A Washington man who owns a Prince George's County gravel pit is serving 179 days in jail and paying $500 a day in fines, after a circuit court judge found that he had failed to clear hazardous waste from his property.

Judge Joseph A. Mattingly Jr. Thursday imposed the sentence on Edward E. Thomas, of Portland Street SE, for failure to comply with an April 1984 court order that he stop illegal dumping at his gravel pit at the intersection of Old Fort and Livingston roads in Fort Washington and, within six months, clear up the waste, install wells to monitor toxins, and implement a sediment control plan.

State officials said Thomas, being held at the county jail, is the first man imprisoned by a Maryland judge for failing to obey a court-ordered cleanup of hazardous waste.

State officials had sued Thomas after discovering capacitors had been dumped at the gravel pit and were leaking PCBs (polychlorinated biphenyls), highly toxic, carcinogenic chemicals formerly used in some electrical equipment.

Although no evidence of contamination was found in nearby areas or water, state health officials said they believed the dump site posed a potential health hazard. Last week, state officials returned to court saying Thomas had done nothing to clean up the site.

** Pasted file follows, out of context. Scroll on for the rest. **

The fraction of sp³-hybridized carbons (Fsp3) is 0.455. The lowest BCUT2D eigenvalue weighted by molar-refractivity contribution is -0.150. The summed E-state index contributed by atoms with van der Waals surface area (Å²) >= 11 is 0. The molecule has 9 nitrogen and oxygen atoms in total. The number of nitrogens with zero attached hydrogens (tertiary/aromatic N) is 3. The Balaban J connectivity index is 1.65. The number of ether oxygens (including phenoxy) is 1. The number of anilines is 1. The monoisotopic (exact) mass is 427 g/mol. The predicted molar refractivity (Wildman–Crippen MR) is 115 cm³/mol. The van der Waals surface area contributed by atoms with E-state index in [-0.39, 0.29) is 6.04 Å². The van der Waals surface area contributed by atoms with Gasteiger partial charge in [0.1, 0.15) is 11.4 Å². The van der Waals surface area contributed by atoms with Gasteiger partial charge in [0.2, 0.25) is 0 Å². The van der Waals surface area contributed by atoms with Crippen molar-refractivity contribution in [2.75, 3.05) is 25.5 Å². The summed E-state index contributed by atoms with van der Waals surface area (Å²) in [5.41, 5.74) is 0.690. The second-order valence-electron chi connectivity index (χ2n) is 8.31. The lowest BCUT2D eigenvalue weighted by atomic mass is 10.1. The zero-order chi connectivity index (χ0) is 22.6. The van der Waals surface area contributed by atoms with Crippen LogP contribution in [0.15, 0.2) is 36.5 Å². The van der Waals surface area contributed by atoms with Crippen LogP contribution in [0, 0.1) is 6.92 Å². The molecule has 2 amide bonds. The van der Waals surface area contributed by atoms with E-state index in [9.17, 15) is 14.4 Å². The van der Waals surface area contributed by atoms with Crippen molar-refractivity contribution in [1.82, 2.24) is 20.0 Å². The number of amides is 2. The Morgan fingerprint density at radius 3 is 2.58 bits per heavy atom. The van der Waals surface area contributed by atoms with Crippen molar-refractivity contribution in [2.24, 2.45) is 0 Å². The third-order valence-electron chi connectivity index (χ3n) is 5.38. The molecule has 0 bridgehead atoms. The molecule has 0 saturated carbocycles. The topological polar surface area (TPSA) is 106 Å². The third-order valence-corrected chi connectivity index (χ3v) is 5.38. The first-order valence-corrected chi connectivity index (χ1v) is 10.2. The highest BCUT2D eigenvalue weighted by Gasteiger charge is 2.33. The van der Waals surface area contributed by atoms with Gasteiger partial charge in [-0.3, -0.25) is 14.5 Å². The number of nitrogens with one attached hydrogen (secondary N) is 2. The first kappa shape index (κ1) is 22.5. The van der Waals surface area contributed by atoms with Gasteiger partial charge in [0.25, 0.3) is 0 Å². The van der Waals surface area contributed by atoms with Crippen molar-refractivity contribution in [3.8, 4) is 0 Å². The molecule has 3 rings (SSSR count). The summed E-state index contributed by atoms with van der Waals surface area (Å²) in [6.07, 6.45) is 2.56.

James J. Lyko, an assistant Maryland Attorney General, said, "If there had been some demonstrable good faith effort to begin complying with the cleanup order then both the department of Health and Mental Hygiene and the judge would have looked at it differently."

Thomas' attorney, Ronald Hill, said he and his client are desperately trying to raise the money needed for an engineering survey for the sediment control plan they must have before they can start excavating to clear the waste.

He described his client as a humble businessman with no ability to tackle the cleanup or pay the fines he is accumulating. "He hasn't gotten any help from the federal Environmental Protection Agency or the state," Hill said. "All they want to do is put him in jail . . . .

"Evidently the court thinks Mr. Thomas has reaped great economic benefit as a result of the dumping, and therefore he should have the economic resources to clean it up and comply with the court's order," Hill said. But Thomas and his wife made about $10,000 last year, Hill said, and Thomas has been hampered by an arthritic hip that prevents him from working full time.

Lyko said Thomas' case "sends out a message."

"The message is that people tempted to not take seriously the requirements of Maryland's environmental laws are going to have to think twice."